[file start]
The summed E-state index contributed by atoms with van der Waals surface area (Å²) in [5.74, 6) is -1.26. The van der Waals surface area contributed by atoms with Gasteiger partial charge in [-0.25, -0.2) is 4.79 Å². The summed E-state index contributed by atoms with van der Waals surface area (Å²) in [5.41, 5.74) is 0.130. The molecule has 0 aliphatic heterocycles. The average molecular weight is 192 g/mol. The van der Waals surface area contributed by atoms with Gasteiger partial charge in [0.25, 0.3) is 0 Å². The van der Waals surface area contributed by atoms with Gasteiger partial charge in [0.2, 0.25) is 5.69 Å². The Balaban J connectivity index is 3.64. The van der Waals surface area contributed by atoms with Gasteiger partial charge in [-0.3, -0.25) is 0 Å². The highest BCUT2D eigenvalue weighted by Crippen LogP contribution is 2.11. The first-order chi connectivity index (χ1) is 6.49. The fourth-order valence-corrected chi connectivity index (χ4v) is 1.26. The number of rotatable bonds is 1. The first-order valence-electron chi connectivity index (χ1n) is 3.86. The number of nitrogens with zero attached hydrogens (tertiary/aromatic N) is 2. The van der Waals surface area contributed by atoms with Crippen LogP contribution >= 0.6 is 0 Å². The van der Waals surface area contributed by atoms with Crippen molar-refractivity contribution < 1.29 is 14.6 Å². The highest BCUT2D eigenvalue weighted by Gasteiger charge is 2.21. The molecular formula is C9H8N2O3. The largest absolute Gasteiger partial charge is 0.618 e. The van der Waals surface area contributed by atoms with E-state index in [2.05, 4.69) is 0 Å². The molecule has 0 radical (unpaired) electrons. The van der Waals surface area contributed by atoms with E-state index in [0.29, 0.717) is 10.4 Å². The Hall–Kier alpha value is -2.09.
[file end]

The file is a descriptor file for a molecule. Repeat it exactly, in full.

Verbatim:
The summed E-state index contributed by atoms with van der Waals surface area (Å²) in [5.74, 6) is -1.26. The van der Waals surface area contributed by atoms with Gasteiger partial charge in [-0.25, -0.2) is 4.79 Å². The summed E-state index contributed by atoms with van der Waals surface area (Å²) in [5.41, 5.74) is 0.130. The molecule has 0 aliphatic heterocycles. The average molecular weight is 192 g/mol. The van der Waals surface area contributed by atoms with Gasteiger partial charge in [0.25, 0.3) is 0 Å². The van der Waals surface area contributed by atoms with Gasteiger partial charge in [0.2, 0.25) is 5.69 Å². The Balaban J connectivity index is 3.64. The van der Waals surface area contributed by atoms with Gasteiger partial charge in [-0.3, -0.25) is 0 Å². The highest BCUT2D eigenvalue weighted by Crippen LogP contribution is 2.11. The first-order chi connectivity index (χ1) is 6.49. The fourth-order valence-corrected chi connectivity index (χ4v) is 1.26. The number of rotatable bonds is 1. The first-order valence-electron chi connectivity index (χ1n) is 3.86. The number of nitrogens with zero attached hydrogens (tertiary/aromatic N) is 2. The van der Waals surface area contributed by atoms with Crippen LogP contribution >= 0.6 is 0 Å². The van der Waals surface area contributed by atoms with Crippen molar-refractivity contribution < 1.29 is 14.6 Å². The highest BCUT2D eigenvalue weighted by Gasteiger charge is 2.21. The molecular formula is C9H8N2O3. The largest absolute Gasteiger partial charge is 0.618 e. The van der Waals surface area contributed by atoms with E-state index in [2.05, 4.69) is 0 Å². The molecule has 0 radical (unpaired) electrons. The van der Waals surface area contributed by atoms with E-state index in [0.29, 0.717) is 10.4 Å². The Hall–Kier alpha value is -2.09.